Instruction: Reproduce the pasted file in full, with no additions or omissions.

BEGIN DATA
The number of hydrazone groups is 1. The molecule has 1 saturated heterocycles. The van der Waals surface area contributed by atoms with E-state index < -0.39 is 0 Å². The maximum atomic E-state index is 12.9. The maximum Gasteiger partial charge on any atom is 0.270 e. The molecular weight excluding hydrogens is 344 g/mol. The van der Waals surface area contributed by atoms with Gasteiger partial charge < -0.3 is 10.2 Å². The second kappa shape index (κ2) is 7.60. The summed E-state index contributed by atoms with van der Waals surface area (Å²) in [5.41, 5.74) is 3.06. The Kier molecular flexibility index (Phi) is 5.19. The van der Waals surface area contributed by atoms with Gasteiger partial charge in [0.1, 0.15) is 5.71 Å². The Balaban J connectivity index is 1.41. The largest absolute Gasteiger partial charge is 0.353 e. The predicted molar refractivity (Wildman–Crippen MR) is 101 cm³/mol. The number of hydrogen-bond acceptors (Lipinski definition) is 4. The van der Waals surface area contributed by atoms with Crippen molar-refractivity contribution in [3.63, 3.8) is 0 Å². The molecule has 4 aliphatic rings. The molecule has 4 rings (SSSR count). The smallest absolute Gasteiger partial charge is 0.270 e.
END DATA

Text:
The number of hydrazone groups is 1. The molecule has 1 saturated heterocycles. The van der Waals surface area contributed by atoms with E-state index < -0.39 is 0 Å². The maximum atomic E-state index is 12.9. The maximum Gasteiger partial charge on any atom is 0.270 e. The molecular weight excluding hydrogens is 344 g/mol. The van der Waals surface area contributed by atoms with Gasteiger partial charge < -0.3 is 10.2 Å². The second kappa shape index (κ2) is 7.60. The summed E-state index contributed by atoms with van der Waals surface area (Å²) in [5.41, 5.74) is 3.06. The Kier molecular flexibility index (Phi) is 5.19. The van der Waals surface area contributed by atoms with Gasteiger partial charge in [0.1, 0.15) is 5.71 Å². The Balaban J connectivity index is 1.41. The largest absolute Gasteiger partial charge is 0.353 e. The predicted molar refractivity (Wildman–Crippen MR) is 101 cm³/mol. The number of hydrogen-bond acceptors (Lipinski definition) is 4. The van der Waals surface area contributed by atoms with Crippen molar-refractivity contribution in [3.63, 3.8) is 0 Å². The molecule has 4 aliphatic rings. The molecule has 4 rings (SSSR count). The smallest absolute Gasteiger partial charge is 0.270 e.